By Bonnie Junell V. Abanid, Philippines
In my junior year in college, I attended a seminar on positive psychology. The speaker’s opening slides featured scanned photos of two brains—a degenerating one and a healthy one.
She then revealed that these photos were actually “before” and “after” pictures of the same brain, and no medication or surgery was involved in the recovery of the brain.
What had happened was, for weeks, the patient was asked to list a number of things he was grateful for every night before he went to bed. Seeing how drastic the effect of gratitude was on the brain, I was immediately moved to start doing it as a daily practice, especially as part of my prayer time.
Recently, while doing research on the effects of gratitude in the workplace, I was again reminded of the benefits of being thankful. Research has shown that gratitude decreases stress and depression, which in turn, increases happiness, resilience, and optimism. It also goes beyond psychological manifestations, contributing to better heart condition, sleep quality, mood, energy, and a stronger immune system.
Knowing that it’s good for me has motivated me to keep trying my best, and even when I’ve had a bad day, or when I am simply exhausted, I make it a point to thank Jesus for at least one good thing from the day. So many things happen in a day, so it’s not impossible to find something good to be thankful for.
I liken this to the end credits of a TV episode, which acknowledges all the people who made the story happen. Practicing this reminds me to acknowledge that God is continuously at work in my life, that everything I have and am able to experience all comes from Him.
My thanksgiving list includes a number of things, such as being able to wake up in the mornings, having an adequate supply of water for bathing, a safe commute to work and back, and being able to go for a walk with my neighbour.
I also thank God for the extraordinary events in my life, like getting hired after two years of unemployment, making a new friend at work, and being able to accomplish assigned tasks.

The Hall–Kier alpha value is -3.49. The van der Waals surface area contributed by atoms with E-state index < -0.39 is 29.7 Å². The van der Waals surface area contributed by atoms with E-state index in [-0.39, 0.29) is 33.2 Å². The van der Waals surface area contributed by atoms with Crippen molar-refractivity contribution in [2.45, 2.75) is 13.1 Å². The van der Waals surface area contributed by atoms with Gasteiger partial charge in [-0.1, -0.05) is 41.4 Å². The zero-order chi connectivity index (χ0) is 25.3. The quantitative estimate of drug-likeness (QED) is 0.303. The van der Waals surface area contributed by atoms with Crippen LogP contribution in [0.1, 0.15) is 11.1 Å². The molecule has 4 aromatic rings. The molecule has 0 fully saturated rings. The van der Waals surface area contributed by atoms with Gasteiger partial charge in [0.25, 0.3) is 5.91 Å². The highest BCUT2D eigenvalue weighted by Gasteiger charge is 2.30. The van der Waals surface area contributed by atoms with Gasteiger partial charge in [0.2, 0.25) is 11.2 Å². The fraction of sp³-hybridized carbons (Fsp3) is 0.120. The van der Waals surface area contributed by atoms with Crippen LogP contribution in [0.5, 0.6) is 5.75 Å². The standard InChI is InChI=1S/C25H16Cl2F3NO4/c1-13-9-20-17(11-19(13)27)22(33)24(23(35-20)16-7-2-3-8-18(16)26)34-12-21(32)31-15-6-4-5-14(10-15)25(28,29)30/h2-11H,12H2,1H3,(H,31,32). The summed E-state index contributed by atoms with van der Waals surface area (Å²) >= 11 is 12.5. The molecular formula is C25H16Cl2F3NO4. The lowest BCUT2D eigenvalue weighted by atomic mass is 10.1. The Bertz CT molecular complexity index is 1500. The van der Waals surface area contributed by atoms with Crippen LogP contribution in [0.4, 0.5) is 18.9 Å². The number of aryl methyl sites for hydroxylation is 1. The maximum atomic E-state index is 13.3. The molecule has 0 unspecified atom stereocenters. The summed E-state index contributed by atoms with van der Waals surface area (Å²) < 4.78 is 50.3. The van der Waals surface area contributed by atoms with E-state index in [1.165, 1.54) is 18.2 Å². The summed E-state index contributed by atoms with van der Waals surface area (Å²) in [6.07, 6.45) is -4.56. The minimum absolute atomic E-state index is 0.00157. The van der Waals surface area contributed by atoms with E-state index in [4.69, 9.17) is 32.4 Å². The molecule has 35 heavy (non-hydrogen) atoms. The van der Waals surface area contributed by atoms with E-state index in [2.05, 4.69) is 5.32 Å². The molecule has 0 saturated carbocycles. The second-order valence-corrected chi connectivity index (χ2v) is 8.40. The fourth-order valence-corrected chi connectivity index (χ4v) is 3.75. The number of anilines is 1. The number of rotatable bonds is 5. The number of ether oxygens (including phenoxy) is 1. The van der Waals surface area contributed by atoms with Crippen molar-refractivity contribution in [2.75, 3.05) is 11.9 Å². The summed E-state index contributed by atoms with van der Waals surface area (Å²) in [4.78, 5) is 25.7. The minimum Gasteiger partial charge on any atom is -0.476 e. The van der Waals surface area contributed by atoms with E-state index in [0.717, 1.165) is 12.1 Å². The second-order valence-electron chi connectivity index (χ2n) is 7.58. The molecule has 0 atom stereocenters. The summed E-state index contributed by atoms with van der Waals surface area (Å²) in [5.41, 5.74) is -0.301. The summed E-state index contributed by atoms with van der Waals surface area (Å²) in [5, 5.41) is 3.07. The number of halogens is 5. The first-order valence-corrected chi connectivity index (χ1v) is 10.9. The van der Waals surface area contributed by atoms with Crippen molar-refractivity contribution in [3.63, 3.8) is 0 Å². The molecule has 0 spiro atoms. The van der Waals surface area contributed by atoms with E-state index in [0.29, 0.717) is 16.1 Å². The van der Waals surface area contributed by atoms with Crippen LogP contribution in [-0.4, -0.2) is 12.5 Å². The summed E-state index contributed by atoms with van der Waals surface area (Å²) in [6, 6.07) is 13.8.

Being unemployed for two years was a difficult time as the pandemic took a toll on jobs. In those years, I had countless moments of despair and frustration. There were more days when I felt burdened due to lack of productivity. There were times where I doubted my purpose and direction. However, I am convinced that a day will never go to waste if I dig deeper beyond the surface and look for the good. I profit from my daily experience by cultivating thoughts of thanksgiving and there have been too many blessings one can overlook. Those thoughts expressed through prayer scaffolded my spiritual well-being which gave me the resilience to move forward despite the unknown future.
It’s not easy to feel thankful every day when our days don’t often go the way we hope it would, and especially in seasons when life gets really hard. Yet, we are reminded that seasons come and go. There will be times when a season of trials lasts for months or even years (two years and three months unemployed) but how you respond in these trials kindles your strength to keep on going.
And as I trace all these good gifts back to my Father (James 1:17), this brings me closer to Him and increases the joy in my heart. The more I acknowledge God in my daily needs—career, relationships, the more I see of His character—Father, Healer, Way Maker, and so on.
There is so much to be thankful for beyond the things I have and the relationships and experiences I get. When I see myself for the sinner that I am, I know I deserve punishment. Yet God is merciful, and I thank Him for His countless pardons.
1 Thessalonians 5:18 says: “In everything give thanks, for this is God’s will for you in Christ Jesus”. It’s interesting to see how God’s will is spelled out so clearly for us here—that it is to be thankful in everything so we can acknowledge His work in our lives. We are designed by God to be thankful creatures. And yet, more often than not, we tend to think God’s will is unknowable and unsearchable, because we think it has more to do with the specific kind of calling, e.g. finding “The Job” or “The One”, that He wants for us.
There can be moments when it is hard to praise and thank God. During the “wilderness” seasons, I give time to acknowledge the fact that I feel down, depressed, angry, or exhausted. But even as I acknowledge these feelings, I picture myself as passing through them, so that I do not wallow and sink into them. I am reminded of Psalm 23:4 “Even though I walk through the valley… for you are with me; your rod and your staff, they comfort me”. The word “through” indicates an opening that moves you out on another side. In trying seasons, it signifies that trials will have its endings too. More so, during these trials, the Lord is still with us all along the way.
It is normal to acknowledge the negative emotions that entails an unpleasant circumstance. Yet, we deserve to bounce back. Like things that are hard to do yet good for us, thanksgiving is worth pursuing, and we need to be intentional and commit to practising gratitude.
Where we can, may our tongues speak thanks. Can I encourage you to see what you can thank God for today?